Everybody is important. Especially in this moment seeing as it is our debut at the Venice Biennale. We want the rest of the world to see Nigeria in a fresh, alternate – if you will - light and not only in negative headlines. It simply isn’t our complete story. We want gallerists, curators and other artists to engage with the work of Nigerian artists on their own terms, telling their own stories as they want them to be told. Usually artists of African origin are lumped in one single group with the term ‘African art’ or ‘African contemporary art’ a burden and a single story that does not allow room for expression. This is an opportunity for critics to engage with Victor Ehikhamenor, Peju Alatise and Qudus Onikeku as artists like any other around the world whose only agenda is to speak truth to power.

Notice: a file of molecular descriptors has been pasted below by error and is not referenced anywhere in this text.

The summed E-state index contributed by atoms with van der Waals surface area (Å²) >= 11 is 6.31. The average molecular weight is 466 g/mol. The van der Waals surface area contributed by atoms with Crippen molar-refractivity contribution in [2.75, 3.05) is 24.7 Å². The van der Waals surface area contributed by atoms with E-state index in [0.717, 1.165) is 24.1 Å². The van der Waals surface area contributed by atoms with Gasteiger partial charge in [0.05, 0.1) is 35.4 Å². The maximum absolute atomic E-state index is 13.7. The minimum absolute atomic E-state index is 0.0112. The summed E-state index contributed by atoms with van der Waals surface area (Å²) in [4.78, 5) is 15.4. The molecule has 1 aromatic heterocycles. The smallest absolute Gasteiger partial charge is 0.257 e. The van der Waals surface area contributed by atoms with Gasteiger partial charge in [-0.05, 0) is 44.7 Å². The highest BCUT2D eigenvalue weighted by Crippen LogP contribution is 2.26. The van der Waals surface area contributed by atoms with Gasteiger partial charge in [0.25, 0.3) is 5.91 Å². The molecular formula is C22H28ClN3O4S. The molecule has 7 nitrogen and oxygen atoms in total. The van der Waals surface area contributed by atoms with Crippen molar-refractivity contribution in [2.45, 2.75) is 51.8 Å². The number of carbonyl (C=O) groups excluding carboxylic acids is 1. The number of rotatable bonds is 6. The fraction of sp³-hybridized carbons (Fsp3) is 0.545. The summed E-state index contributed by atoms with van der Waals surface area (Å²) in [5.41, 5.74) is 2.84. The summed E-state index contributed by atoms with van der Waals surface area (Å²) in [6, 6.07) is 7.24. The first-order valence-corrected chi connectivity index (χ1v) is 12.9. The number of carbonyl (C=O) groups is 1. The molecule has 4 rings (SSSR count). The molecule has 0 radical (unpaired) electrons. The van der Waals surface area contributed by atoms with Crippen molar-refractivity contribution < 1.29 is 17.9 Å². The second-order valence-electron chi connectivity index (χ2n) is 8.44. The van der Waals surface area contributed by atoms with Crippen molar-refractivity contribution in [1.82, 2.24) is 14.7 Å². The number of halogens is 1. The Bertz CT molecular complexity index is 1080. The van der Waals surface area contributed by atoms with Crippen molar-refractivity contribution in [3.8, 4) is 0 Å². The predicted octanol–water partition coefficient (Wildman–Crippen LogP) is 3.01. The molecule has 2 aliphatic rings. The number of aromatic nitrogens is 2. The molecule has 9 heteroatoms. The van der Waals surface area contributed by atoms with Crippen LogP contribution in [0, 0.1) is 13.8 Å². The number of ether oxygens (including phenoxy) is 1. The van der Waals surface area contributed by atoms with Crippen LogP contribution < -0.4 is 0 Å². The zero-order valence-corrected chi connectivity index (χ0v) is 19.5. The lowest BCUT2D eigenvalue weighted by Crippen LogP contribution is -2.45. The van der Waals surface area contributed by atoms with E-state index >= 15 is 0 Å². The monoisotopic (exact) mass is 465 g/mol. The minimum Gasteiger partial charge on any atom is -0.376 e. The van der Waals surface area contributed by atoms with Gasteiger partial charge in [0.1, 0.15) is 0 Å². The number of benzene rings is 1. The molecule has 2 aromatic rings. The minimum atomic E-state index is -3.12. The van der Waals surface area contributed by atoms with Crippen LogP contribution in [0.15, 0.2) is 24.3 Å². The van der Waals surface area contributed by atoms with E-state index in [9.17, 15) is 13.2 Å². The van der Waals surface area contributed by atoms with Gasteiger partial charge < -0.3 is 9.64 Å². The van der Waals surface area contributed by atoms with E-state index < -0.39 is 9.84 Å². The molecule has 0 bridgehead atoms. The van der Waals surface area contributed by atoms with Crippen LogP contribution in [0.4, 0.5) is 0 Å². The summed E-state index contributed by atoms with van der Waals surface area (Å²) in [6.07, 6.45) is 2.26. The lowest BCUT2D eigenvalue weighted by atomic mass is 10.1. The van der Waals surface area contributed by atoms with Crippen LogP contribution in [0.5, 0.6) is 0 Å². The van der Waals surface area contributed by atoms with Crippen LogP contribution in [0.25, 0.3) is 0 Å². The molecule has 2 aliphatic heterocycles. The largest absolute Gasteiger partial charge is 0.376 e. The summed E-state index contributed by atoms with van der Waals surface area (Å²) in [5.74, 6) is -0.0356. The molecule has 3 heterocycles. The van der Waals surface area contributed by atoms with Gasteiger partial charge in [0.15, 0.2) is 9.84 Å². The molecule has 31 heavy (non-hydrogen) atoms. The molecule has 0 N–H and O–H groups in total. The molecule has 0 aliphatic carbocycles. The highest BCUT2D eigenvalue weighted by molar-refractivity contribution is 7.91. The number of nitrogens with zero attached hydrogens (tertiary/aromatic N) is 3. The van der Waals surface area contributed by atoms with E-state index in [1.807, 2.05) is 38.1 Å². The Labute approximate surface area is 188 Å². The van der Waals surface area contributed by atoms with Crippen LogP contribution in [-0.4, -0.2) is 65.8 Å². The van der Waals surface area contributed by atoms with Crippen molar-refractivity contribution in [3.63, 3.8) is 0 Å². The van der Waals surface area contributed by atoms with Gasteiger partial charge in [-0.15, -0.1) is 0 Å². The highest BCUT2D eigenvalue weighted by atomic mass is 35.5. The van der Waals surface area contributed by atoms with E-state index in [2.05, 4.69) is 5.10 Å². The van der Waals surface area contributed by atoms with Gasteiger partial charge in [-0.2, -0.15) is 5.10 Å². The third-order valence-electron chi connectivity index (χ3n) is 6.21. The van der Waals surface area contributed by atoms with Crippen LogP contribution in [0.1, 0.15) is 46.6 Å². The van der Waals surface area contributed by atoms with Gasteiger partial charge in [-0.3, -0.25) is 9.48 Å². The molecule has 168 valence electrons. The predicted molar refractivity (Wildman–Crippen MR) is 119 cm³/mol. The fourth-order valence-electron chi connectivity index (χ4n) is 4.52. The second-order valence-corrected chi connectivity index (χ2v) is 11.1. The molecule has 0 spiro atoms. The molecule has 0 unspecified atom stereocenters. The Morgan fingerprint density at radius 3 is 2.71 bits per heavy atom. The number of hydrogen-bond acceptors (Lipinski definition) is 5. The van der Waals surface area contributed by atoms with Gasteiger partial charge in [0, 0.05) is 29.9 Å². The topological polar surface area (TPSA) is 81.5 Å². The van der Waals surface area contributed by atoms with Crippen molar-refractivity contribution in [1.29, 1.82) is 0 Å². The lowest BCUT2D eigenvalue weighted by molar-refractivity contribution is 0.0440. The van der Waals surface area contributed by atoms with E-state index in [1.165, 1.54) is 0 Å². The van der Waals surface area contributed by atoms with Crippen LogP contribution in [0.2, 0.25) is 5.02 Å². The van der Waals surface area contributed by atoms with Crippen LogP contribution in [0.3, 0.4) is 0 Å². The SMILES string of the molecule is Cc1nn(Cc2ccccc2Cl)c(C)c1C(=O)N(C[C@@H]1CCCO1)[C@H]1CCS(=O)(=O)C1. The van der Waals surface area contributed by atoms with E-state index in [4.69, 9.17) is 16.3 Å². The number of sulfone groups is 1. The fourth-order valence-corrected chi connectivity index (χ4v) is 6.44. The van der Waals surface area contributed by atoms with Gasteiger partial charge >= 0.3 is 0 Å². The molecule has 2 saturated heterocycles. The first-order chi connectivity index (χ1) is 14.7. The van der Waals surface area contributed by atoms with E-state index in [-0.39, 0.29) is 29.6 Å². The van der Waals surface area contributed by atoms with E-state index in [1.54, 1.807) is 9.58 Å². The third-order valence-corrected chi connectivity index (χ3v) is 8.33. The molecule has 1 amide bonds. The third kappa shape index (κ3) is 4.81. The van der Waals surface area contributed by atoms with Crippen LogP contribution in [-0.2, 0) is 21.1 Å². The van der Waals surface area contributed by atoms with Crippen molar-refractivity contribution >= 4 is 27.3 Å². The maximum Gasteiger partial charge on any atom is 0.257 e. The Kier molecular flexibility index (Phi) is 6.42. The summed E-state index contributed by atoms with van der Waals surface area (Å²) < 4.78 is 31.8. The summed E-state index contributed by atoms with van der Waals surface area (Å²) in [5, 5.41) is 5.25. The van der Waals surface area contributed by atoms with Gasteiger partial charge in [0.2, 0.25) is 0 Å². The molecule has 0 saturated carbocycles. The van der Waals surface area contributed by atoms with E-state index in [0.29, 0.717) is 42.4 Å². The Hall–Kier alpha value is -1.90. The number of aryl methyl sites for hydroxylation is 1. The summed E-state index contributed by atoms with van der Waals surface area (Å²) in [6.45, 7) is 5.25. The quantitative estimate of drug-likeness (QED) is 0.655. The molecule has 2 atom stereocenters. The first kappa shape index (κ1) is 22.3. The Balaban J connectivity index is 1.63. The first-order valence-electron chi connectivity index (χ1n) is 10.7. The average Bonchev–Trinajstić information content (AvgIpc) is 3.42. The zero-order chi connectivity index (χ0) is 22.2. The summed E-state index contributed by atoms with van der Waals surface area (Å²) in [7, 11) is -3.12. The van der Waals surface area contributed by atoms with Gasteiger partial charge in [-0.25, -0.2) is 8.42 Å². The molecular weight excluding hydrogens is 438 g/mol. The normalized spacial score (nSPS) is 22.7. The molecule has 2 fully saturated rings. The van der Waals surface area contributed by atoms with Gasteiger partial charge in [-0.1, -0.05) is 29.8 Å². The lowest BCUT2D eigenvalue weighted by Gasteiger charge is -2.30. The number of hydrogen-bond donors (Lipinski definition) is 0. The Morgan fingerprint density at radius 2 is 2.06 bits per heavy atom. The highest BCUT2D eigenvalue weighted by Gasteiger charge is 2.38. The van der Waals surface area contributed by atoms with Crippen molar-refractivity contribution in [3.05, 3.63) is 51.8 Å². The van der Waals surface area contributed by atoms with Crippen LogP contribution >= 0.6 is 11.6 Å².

Having a pavilion trains the spotlight on our art scene. It will open doors. We have full confidence in the work our artists will show and we expect it will spark and generate interest by critics, museum directors and gallerists in seeing more where that came from. Because of this, the art scene, stakeholders from artists to curators may now have the access, attention and reference they previously haven’t had or couldn’t provoke. Also it will be a source of inspiration, an event that will inspire and will be aspired to. I expect many artists now to pull up their bootstraps and put in the work to perhaps represent the country. The domino effect of this will be the creation of more valuable, richer work.
3 May 2017